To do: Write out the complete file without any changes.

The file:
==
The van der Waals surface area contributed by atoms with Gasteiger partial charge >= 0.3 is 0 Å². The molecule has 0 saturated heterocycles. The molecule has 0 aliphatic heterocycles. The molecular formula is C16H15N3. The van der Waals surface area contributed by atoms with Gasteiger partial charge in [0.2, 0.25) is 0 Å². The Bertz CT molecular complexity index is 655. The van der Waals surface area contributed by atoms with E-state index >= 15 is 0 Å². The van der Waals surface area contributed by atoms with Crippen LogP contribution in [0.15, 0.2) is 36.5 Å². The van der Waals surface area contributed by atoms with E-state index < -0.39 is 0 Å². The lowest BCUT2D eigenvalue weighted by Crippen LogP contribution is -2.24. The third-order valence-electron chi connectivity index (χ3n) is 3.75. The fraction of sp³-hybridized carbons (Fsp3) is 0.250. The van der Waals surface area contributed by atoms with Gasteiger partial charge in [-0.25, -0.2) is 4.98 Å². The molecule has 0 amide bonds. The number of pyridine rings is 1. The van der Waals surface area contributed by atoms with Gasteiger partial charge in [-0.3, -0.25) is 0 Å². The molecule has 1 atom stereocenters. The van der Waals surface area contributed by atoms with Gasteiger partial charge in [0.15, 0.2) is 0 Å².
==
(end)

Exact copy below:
The van der Waals surface area contributed by atoms with Gasteiger partial charge >= 0.3 is 0 Å². The molecule has 0 saturated heterocycles. The molecule has 0 aliphatic heterocycles. The molecular formula is C16H15N3. The van der Waals surface area contributed by atoms with Gasteiger partial charge in [0.2, 0.25) is 0 Å². The Bertz CT molecular complexity index is 655. The van der Waals surface area contributed by atoms with E-state index >= 15 is 0 Å². The van der Waals surface area contributed by atoms with Crippen LogP contribution in [0.15, 0.2) is 36.5 Å². The van der Waals surface area contributed by atoms with E-state index < -0.39 is 0 Å². The lowest BCUT2D eigenvalue weighted by Crippen LogP contribution is -2.24. The third-order valence-electron chi connectivity index (χ3n) is 3.75. The fraction of sp³-hybridized carbons (Fsp3) is 0.250. The van der Waals surface area contributed by atoms with Gasteiger partial charge in [-0.25, -0.2) is 4.98 Å². The molecule has 0 amide bonds. The number of pyridine rings is 1. The van der Waals surface area contributed by atoms with Gasteiger partial charge in [-0.3, -0.25) is 0 Å². The molecule has 1 atom stereocenters. The van der Waals surface area contributed by atoms with Gasteiger partial charge in [0.15, 0.2) is 0 Å².